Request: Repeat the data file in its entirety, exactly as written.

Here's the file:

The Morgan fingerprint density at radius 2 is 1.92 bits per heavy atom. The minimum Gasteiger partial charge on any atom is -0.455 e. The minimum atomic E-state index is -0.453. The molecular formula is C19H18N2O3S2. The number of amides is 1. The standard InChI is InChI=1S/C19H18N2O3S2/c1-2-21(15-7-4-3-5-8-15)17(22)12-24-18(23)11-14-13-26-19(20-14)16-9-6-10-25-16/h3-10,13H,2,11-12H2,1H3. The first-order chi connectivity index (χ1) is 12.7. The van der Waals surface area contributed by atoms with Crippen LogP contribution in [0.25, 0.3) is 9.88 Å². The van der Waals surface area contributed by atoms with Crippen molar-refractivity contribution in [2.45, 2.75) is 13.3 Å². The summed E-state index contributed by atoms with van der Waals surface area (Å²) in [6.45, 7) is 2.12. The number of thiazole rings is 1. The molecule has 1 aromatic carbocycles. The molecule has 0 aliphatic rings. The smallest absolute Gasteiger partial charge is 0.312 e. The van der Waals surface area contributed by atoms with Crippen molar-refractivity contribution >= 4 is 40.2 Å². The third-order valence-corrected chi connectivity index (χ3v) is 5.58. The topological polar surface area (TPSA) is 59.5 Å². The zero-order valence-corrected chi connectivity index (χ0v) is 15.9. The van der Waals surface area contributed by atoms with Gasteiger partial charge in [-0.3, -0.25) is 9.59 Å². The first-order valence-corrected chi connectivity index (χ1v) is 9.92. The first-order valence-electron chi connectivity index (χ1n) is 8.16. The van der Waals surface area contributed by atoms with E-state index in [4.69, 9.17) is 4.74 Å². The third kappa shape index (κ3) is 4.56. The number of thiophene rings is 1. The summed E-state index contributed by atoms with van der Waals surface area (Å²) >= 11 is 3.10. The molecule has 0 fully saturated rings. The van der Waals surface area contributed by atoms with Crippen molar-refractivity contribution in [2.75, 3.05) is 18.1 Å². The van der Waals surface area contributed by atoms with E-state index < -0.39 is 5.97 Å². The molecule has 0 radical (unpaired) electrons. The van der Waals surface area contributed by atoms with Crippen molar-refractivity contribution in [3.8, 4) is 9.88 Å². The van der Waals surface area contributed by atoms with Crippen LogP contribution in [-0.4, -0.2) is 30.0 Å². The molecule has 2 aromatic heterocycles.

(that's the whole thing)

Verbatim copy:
The Morgan fingerprint density at radius 2 is 1.92 bits per heavy atom. The minimum Gasteiger partial charge on any atom is -0.455 e. The minimum atomic E-state index is -0.453. The molecular formula is C19H18N2O3S2. The number of amides is 1. The standard InChI is InChI=1S/C19H18N2O3S2/c1-2-21(15-7-4-3-5-8-15)17(22)12-24-18(23)11-14-13-26-19(20-14)16-9-6-10-25-16/h3-10,13H,2,11-12H2,1H3. The first-order chi connectivity index (χ1) is 12.7. The van der Waals surface area contributed by atoms with Crippen LogP contribution in [0.25, 0.3) is 9.88 Å². The van der Waals surface area contributed by atoms with Crippen molar-refractivity contribution in [2.45, 2.75) is 13.3 Å². The summed E-state index contributed by atoms with van der Waals surface area (Å²) in [6.45, 7) is 2.12. The number of thiazole rings is 1. The molecule has 1 aromatic carbocycles. The molecule has 0 aliphatic rings. The smallest absolute Gasteiger partial charge is 0.312 e. The van der Waals surface area contributed by atoms with Crippen molar-refractivity contribution >= 4 is 40.2 Å². The third-order valence-corrected chi connectivity index (χ3v) is 5.58. The topological polar surface area (TPSA) is 59.5 Å². The zero-order valence-corrected chi connectivity index (χ0v) is 15.9. The van der Waals surface area contributed by atoms with Gasteiger partial charge in [-0.3, -0.25) is 9.59 Å². The first-order valence-corrected chi connectivity index (χ1v) is 9.92. The first-order valence-electron chi connectivity index (χ1n) is 8.16. The van der Waals surface area contributed by atoms with E-state index in [4.69, 9.17) is 4.74 Å². The third kappa shape index (κ3) is 4.56. The number of thiophene rings is 1. The summed E-state index contributed by atoms with van der Waals surface area (Å²) >= 11 is 3.10. The molecule has 0 fully saturated rings. The van der Waals surface area contributed by atoms with Crippen molar-refractivity contribution in [2.75, 3.05) is 18.1 Å². The van der Waals surface area contributed by atoms with E-state index < -0.39 is 5.97 Å². The molecule has 0 radical (unpaired) electrons. The van der Waals surface area contributed by atoms with Crippen molar-refractivity contribution in [3.8, 4) is 9.88 Å². The van der Waals surface area contributed by atoms with Crippen LogP contribution in [-0.4, -0.2) is 30.0 Å². The molecule has 2 aromatic heterocycles.